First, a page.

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Arizona Teacher Strike to End, But Many Vow to Continue Fighting

Arizona-Teacher-Strike-600.jpg

The weeklong Arizona teacher strike was set to end with Gov. Doug Ducey's signature on a teacher pay raise plan Thursday—but teachers aren't declaring this a victory. 

Ducey signed the K-12 portion of the state budget plan early Thursday morning, after state legislators pulled an all-nighter to pass the plan. Teachers camped outside at the capitol, holding a candlelight vigil and singing "America the Beautiful" as the night went on. 

The plan provides a 20 percent boost in teacher pay over the next three years, including an average 9 percent bump for the coming fall. It also provides schools with a partial restoration of $371 million in recession-era budget cuts. 

Still, teachers are not satisifed with the budget deal. They had called for $1 billion in education funding, and were frustrated with the lack of assurance on raises for support personnel, among other issues. 

But organizers of Arizona Educators United—a grassroots, teacher-led group—said there was nothing else they could do. Legislators had already made up their minds, they said, and it was time to return to the classroom. 

The strike was expected to end on Thursday, but legislators weren't able to get the plan on the governor's desk on Wednesday. Some school districts that had planned to reopen Thursday had to cancel classes after teachers called out of work.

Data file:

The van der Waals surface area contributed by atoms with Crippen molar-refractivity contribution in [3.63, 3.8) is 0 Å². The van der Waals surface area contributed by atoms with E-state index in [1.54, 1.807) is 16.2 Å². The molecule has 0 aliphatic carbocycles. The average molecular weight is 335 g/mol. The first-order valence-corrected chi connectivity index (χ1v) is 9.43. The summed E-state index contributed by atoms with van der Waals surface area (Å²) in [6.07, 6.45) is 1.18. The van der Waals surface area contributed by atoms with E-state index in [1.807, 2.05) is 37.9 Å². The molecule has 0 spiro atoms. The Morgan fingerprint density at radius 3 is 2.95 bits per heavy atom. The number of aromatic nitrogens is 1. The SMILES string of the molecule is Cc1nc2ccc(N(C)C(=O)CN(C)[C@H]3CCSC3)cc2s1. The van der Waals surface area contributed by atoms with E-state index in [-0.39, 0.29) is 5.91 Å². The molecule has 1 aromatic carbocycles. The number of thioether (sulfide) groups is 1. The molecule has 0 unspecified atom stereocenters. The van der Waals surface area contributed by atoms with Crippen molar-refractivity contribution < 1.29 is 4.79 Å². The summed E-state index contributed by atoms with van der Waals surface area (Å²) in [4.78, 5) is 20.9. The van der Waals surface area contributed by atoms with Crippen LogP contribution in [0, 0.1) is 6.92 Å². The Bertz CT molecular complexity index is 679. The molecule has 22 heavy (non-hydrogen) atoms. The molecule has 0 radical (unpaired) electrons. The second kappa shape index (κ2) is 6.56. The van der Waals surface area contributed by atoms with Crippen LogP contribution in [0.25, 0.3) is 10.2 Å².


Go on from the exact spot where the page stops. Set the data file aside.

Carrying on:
Now, some school districts are announcing they will reopen Friday, including the Scottsdale district outside of Phoenix. Other districts are expected to follow suit later in the day, according to local reports. 

Arizona marks the latest state where teachers have forced at least a partial victory through walkouts and activism. Teachers in West Virginia and Oklahoma both walked out of their classrooms in a push for higher pay earlier this spring. They both were out for nine days and received a pay increase from the legislature. Teachers in Kentucky and Colorado also walked out on several occasions to protest changes in their pension bills. 

This wave of teacher activism is unprecedented, experts say. 

Image: Teachers camp outside the capitol building during the night as the Arizona legislature debates a budget negotiated by majority Republicans and GOP Gov. Doug Ducey on May 3 in Phoenix. —Matt York/AP

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